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    Obama Seeks Protections for Credit Card Users

    But doesn't address reining in skyrocketing transaction fees.

    WASHINGTON -- President Barack Obama yesterday pledged to provide greater protections to consumer credit card users after meeting with leading executives of credit card issuing companies. However, his message contained no balm for retailers, especially convenience store operators, who are seeking a legislative remedy to the problem of skyrocketing credit card transaction fees.

    "I trust that those in the industry who want to act responsibly will engage with us in a constructive fashion, and that we're going to get this done in short order," said Obama, according to an Associated Press report yesterday.

    Both the House and Senate are pursuing bills to give consumers greater protections. Obama said his economic advisers will examine the various proposals and work with Congress and the credit card industry. He said he intends to sign a law to protect consumers, while not imposing rules that would make it harder for banks to offer credit or that would put credit out of reach for borrowers.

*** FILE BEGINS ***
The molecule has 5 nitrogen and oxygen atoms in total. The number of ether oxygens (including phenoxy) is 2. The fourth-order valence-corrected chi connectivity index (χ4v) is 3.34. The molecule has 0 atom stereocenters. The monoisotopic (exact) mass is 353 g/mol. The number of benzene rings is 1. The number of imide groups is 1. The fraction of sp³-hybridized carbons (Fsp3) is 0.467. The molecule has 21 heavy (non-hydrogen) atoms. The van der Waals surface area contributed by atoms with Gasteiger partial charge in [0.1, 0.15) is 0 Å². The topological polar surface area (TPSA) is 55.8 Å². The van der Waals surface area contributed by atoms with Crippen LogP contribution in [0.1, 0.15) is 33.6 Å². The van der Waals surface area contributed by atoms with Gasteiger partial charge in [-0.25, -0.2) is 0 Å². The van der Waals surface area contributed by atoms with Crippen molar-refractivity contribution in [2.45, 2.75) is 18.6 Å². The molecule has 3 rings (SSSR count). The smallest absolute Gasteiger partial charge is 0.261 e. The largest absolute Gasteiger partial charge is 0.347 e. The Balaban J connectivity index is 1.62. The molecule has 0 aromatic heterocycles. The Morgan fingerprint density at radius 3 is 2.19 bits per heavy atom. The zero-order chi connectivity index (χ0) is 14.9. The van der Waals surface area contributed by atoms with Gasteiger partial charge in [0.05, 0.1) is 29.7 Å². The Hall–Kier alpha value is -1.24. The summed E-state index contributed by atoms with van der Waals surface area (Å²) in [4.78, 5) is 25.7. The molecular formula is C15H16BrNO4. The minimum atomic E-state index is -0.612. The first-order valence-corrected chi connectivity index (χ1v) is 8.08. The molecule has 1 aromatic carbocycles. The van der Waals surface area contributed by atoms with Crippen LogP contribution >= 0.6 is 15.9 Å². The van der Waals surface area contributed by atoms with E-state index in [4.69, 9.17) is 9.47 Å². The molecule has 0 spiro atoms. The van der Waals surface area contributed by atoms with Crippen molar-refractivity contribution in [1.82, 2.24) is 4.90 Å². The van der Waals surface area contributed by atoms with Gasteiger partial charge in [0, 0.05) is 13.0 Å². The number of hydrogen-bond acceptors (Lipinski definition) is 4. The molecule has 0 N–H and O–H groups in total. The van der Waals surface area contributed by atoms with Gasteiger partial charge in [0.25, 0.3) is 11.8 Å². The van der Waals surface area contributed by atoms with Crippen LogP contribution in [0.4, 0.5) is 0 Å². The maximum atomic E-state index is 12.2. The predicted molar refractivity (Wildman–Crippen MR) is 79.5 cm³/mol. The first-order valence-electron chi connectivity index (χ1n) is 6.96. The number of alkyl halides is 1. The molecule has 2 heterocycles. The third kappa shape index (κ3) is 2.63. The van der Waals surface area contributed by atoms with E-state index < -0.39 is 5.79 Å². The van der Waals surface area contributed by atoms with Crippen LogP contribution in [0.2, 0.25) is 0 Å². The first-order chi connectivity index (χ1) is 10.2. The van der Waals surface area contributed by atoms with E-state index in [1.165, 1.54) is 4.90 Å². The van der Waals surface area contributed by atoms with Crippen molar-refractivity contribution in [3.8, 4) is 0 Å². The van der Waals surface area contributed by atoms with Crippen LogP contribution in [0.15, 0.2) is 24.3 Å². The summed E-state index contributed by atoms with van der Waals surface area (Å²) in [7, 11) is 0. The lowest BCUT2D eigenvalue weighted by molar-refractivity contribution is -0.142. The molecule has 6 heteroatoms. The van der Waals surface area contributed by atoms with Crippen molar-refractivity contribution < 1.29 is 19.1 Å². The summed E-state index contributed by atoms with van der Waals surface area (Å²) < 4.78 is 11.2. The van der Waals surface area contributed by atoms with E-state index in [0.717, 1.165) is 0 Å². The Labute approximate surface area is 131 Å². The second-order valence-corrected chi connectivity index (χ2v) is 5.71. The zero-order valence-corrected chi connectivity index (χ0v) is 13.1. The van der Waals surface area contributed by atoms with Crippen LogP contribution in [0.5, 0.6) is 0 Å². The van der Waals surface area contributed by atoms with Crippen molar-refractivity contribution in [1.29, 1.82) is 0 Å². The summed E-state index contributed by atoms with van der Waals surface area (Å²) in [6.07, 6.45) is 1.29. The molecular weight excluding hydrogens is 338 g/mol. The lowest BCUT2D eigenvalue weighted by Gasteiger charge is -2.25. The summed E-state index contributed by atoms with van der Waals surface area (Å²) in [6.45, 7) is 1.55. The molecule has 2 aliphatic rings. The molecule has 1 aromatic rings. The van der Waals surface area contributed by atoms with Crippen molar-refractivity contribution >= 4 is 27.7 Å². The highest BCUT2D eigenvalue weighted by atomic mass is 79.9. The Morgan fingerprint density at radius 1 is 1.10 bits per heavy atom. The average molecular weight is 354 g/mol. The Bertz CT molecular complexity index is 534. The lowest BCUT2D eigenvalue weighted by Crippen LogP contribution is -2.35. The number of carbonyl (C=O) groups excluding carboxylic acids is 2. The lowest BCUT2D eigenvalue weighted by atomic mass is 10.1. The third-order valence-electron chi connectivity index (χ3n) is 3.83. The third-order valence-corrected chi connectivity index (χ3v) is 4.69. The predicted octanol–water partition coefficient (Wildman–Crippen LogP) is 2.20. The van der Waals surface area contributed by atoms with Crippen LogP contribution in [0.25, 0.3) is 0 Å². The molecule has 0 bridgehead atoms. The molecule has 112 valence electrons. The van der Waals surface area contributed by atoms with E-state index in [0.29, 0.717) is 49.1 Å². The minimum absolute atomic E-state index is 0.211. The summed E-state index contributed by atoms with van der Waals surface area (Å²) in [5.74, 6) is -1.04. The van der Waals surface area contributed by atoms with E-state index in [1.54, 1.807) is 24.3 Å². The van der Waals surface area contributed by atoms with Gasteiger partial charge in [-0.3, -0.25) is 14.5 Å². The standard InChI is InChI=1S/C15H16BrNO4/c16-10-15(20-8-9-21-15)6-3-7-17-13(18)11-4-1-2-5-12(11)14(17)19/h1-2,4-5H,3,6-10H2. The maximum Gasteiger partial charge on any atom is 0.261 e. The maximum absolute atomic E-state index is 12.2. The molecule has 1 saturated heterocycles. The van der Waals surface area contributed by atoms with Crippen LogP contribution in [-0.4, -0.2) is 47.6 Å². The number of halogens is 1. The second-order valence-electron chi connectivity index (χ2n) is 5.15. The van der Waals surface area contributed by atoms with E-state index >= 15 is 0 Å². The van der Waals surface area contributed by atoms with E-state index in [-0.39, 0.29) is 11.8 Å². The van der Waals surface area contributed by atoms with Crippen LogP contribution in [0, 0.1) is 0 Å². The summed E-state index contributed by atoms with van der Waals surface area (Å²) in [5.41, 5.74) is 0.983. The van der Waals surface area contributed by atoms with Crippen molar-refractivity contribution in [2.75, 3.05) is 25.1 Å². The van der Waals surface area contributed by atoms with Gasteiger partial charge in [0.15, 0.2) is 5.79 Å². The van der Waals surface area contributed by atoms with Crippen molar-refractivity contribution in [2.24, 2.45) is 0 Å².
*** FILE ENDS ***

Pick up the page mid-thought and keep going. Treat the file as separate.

According to the report, the president said he is seeking:
    -- Protections so that consumers won't face sudden, surprising jumps in fees;
    -- Requirements that companies publish their forms in plainspoken language, without fine print;
    -- The availability of customer-friendly comparison shopping on credit-card offers; and,
    -- Greater enforcement so that violators feel the "full weight" of the law.

    Related News:

    -- Credit Card Cos., Obama to Discuss Practices -- April 22, 2009

    -- FMI Decries Credit Card Interchange Fee Increases -- April 19, 2009

    -- Visa, MasterCard Plan Processing Fee Hikes -- March 31, 2009

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